In January 2008, the following post was identified as the 7th all-time most popular post with readers of this blog. The 8th most-read post was my interview with C. J. Mahaney, who heads up Sovereign Grace Ministries.
In this post I endeavor to explain that curious phenomenon—a charismatic Calvinist or “reformed charismatic.” There was a time when we were considered an oddity and people doubted our existence. Now, at least in England, people are more aware of reformed charismatics, and many Christians are intrigued by us.
Another recent post which expresses this desire of mine to have it both ways is I Don’t Want Balance, I Want it All.
With the resurgence of interest in things reformed and charismatic, I thought I’d post a bit on what I feel is a “reformed charismatic.” Simply put, reformed charismatics are those people who are trying to foster a convergence by taking the best that is available from both charismatics and reformed people. If, like me, you are convinced of the following points, you might be a reformed charismatic:
- Mark Dever and Rick Warren both have useful things to say to the Church.
- C. J. Mahaney is an acceptable person to preach from a pulpit normally filled by John MacArthur.
- You like reading blogs by Tim Challies and Phil Johnson, but also by thepneuma bloggers.
- You like the Alpha Course, and enjoy reading Spurgeon and Piper.
- You just don’t see why there is such anger between certain charismatics and some of their reformed brothers. At the same time you still believe that there really is a truth to discover.
- You are in a reformed church, but secretly long for more of an experience of God. You are in a charismatic church, but secretly enjoy listening to preaching and reading books that teach substantial theology.
In a sense reformed charismatics are occupying the center ground. Like “new Labor,” they advocate a third way. It is really possible, they say, to pursue a solid biblical knowledge and sound doctrine while experiencing the presence and the power of God in a real way today. The Word and the Spirit are not in conflict, but rather work together to cause us to know God.
The charismatics believe in a God who is alive and acts today. We believe in a God who wants a personal relationship with his followers, who hears prayers, who reveals himself, who pours out his love into our hearts, and who never changes and is the same God of the Bible today. We believe that receiving the Holy Spirit is a conscious real experience. We believe that this experience of the Spirit is one of the major ways that God gives us assurance that we are saved.
The reformed believe in the solas of the reformation, and in the classical evangelical position on the gospel. We believe that man is so dead in his sin and facing the wrath of God that he requires a work that entirely originates in God to deal with it.Reformed folk tend to believe in at least the majority of the TULIP acronym, although there can be some disagreements about the finer details of what some of these points mean.
We believe that Jesus took the punishment for our sin, that God the Father chose us before the world began, and that the Holy Spirit causes a new birth which enables us to believe.
Without the charismatic element, however, sometimes the reformed can almost believe that after the miracle of salvation there is little that God does in our Christian walk. The charismatic believes that we should be experientially conscious of the work of that same Holy Spirit in our lives as Christians.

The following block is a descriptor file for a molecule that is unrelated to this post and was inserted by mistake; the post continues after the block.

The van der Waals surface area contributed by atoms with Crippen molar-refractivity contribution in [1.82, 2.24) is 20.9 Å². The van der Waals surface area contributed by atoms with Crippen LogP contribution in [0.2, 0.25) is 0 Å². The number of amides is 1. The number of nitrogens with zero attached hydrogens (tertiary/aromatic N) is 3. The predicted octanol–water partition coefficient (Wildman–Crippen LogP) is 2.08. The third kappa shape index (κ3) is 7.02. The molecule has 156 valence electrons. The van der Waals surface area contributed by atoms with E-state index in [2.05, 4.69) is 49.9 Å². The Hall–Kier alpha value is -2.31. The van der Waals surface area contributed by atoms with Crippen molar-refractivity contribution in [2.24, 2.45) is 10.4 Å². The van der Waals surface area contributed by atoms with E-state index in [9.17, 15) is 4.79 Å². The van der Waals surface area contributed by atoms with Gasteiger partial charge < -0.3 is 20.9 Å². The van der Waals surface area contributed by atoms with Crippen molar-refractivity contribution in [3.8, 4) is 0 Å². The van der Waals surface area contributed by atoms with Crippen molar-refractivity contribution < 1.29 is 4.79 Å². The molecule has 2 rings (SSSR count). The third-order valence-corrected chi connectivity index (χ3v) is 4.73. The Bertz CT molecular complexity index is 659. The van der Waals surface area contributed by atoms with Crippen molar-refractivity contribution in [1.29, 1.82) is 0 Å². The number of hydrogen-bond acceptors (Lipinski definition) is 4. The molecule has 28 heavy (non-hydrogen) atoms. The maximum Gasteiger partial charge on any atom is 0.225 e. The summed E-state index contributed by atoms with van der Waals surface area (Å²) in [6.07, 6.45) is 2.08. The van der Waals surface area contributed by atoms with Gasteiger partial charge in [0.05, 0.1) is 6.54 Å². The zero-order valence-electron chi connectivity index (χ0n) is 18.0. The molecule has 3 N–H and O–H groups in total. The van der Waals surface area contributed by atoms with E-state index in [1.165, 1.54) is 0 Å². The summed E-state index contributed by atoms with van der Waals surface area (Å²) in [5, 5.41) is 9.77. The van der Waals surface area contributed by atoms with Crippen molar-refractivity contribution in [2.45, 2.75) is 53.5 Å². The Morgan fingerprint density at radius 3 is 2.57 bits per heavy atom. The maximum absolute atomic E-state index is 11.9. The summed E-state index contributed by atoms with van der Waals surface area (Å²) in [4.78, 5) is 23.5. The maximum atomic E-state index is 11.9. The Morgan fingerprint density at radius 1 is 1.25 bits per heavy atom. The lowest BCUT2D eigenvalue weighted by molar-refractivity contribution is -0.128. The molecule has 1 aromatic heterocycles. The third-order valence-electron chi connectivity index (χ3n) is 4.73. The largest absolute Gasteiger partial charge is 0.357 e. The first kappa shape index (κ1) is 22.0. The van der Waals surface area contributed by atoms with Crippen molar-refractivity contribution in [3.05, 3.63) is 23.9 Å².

Most reformed charismatics have a high view of preaching, and as much as we love reading, we believe that there is an anointing or “unction” that accompanies the preached Word. As such, I would encourage you to listen to the following of my sermons (anyone who has links to others that would be helpful, please let me have them). Between them, you will get a clear view of what I, at least, believe it means to be both reformed and charismatic.
- Galatians Series — this focuses on the gospel of God’s grace and how God’s Spirit helps us to live as we ought.
- David and Nehemiah — includes the five points and the baptism of the Holy Spirit
In the links that I have outlined here (and the links on some of the pages I have linked to) a fairly clear picture should emerge of my own theological beliefs. If you are new to the blogosphere, I would love you to dig into some of these posts and interact with them, even if they are old ones. One of the best ways of blogging is to find a post that interests or disgusts you, that you agree with or disagree with, and take an idea from that post and either elaborate on it or repudiate it in your own post. Send me a link, and I will try to respond as best I can—you can see why blogging never stops!
I pray that the ideas represented in this blog will increasingly be seen as steps towards a theology that many of us can agree on. The ideas are not mine, and have been gathered from many sources. What excites me is that I see that many far greater men of God than I seem to be on the same journey towards a position that could finally bring unity to the body of Christ.
There are many individuals and whole groups like Newfrontiers who are working towards the same aim—to see grace-filled churches where the doctrines of grace shape our experience as much as our thinking, and where the sweetness of an encounter with God is a weekly occurrence. Such a church is a joy to attend, and causes us to delight in God and the truth he has revealed in his Word.
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